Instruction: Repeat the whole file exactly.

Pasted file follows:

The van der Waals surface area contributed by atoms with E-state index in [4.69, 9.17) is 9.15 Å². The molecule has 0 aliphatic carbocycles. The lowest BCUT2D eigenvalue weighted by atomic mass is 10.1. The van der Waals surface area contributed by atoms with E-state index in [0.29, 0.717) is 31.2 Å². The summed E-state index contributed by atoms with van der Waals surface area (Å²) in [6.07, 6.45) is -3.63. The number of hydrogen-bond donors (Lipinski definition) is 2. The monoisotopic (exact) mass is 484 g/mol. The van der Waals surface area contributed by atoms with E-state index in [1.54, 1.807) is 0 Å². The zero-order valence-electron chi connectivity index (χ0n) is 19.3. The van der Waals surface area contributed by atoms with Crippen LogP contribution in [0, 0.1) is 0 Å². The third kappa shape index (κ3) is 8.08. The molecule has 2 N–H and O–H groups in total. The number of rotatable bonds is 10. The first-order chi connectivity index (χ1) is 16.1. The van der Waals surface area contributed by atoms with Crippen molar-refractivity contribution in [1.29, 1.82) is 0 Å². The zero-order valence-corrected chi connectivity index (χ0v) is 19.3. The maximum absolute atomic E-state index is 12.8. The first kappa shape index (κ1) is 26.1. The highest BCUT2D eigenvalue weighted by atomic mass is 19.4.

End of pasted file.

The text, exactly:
The van der Waals surface area contributed by atoms with E-state index in [4.69, 9.17) is 9.15 Å². The molecule has 0 aliphatic carbocycles. The lowest BCUT2D eigenvalue weighted by atomic mass is 10.1. The van der Waals surface area contributed by atoms with E-state index in [0.29, 0.717) is 31.2 Å². The summed E-state index contributed by atoms with van der Waals surface area (Å²) in [6.07, 6.45) is -3.63. The number of hydrogen-bond donors (Lipinski definition) is 2. The monoisotopic (exact) mass is 484 g/mol. The van der Waals surface area contributed by atoms with E-state index in [1.54, 1.807) is 0 Å². The zero-order valence-electron chi connectivity index (χ0n) is 19.3. The van der Waals surface area contributed by atoms with Crippen LogP contribution in [0, 0.1) is 0 Å². The third kappa shape index (κ3) is 8.08. The molecule has 2 N–H and O–H groups in total. The number of rotatable bonds is 10. The first-order chi connectivity index (χ1) is 16.1. The van der Waals surface area contributed by atoms with Crippen molar-refractivity contribution in [1.29, 1.82) is 0 Å². The zero-order valence-corrected chi connectivity index (χ0v) is 19.3. The maximum absolute atomic E-state index is 12.8. The first kappa shape index (κ1) is 26.1. The highest BCUT2D eigenvalue weighted by atomic mass is 19.4.